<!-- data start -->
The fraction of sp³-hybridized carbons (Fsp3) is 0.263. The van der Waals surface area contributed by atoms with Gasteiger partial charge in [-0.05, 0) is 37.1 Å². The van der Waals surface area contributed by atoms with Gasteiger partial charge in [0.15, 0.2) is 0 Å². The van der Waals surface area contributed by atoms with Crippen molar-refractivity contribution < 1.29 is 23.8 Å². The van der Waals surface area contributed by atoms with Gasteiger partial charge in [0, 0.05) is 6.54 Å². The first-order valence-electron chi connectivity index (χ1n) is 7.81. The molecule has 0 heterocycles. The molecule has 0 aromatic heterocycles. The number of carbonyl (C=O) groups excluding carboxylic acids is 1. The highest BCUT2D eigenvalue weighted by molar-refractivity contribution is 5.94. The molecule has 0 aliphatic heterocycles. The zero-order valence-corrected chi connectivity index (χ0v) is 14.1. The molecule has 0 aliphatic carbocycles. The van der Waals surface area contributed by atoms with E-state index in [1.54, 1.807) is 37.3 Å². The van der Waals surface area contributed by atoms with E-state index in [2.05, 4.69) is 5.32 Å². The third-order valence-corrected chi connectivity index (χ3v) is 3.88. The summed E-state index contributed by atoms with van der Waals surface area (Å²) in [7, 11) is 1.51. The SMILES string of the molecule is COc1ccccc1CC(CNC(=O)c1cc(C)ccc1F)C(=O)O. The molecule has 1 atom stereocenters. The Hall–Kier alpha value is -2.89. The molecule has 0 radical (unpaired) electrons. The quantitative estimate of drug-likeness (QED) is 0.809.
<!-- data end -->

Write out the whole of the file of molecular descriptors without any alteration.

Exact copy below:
The fraction of sp³-hybridized carbons (Fsp3) is 0.263. The van der Waals surface area contributed by atoms with Gasteiger partial charge in [-0.05, 0) is 37.1 Å². The van der Waals surface area contributed by atoms with Gasteiger partial charge in [0.15, 0.2) is 0 Å². The van der Waals surface area contributed by atoms with Crippen molar-refractivity contribution < 1.29 is 23.8 Å². The van der Waals surface area contributed by atoms with Gasteiger partial charge in [0, 0.05) is 6.54 Å². The first-order valence-electron chi connectivity index (χ1n) is 7.81. The molecule has 0 heterocycles. The molecule has 0 aromatic heterocycles. The number of carbonyl (C=O) groups excluding carboxylic acids is 1. The highest BCUT2D eigenvalue weighted by molar-refractivity contribution is 5.94. The molecule has 0 aliphatic heterocycles. The zero-order valence-corrected chi connectivity index (χ0v) is 14.1. The molecule has 0 aliphatic carbocycles. The van der Waals surface area contributed by atoms with E-state index in [1.54, 1.807) is 37.3 Å². The van der Waals surface area contributed by atoms with E-state index in [2.05, 4.69) is 5.32 Å². The third-order valence-corrected chi connectivity index (χ3v) is 3.88. The summed E-state index contributed by atoms with van der Waals surface area (Å²) in [7, 11) is 1.51. The SMILES string of the molecule is COc1ccccc1CC(CNC(=O)c1cc(C)ccc1F)C(=O)O. The molecule has 1 atom stereocenters. The Hall–Kier alpha value is -2.89. The molecule has 0 radical (unpaired) electrons. The quantitative estimate of drug-likeness (QED) is 0.809.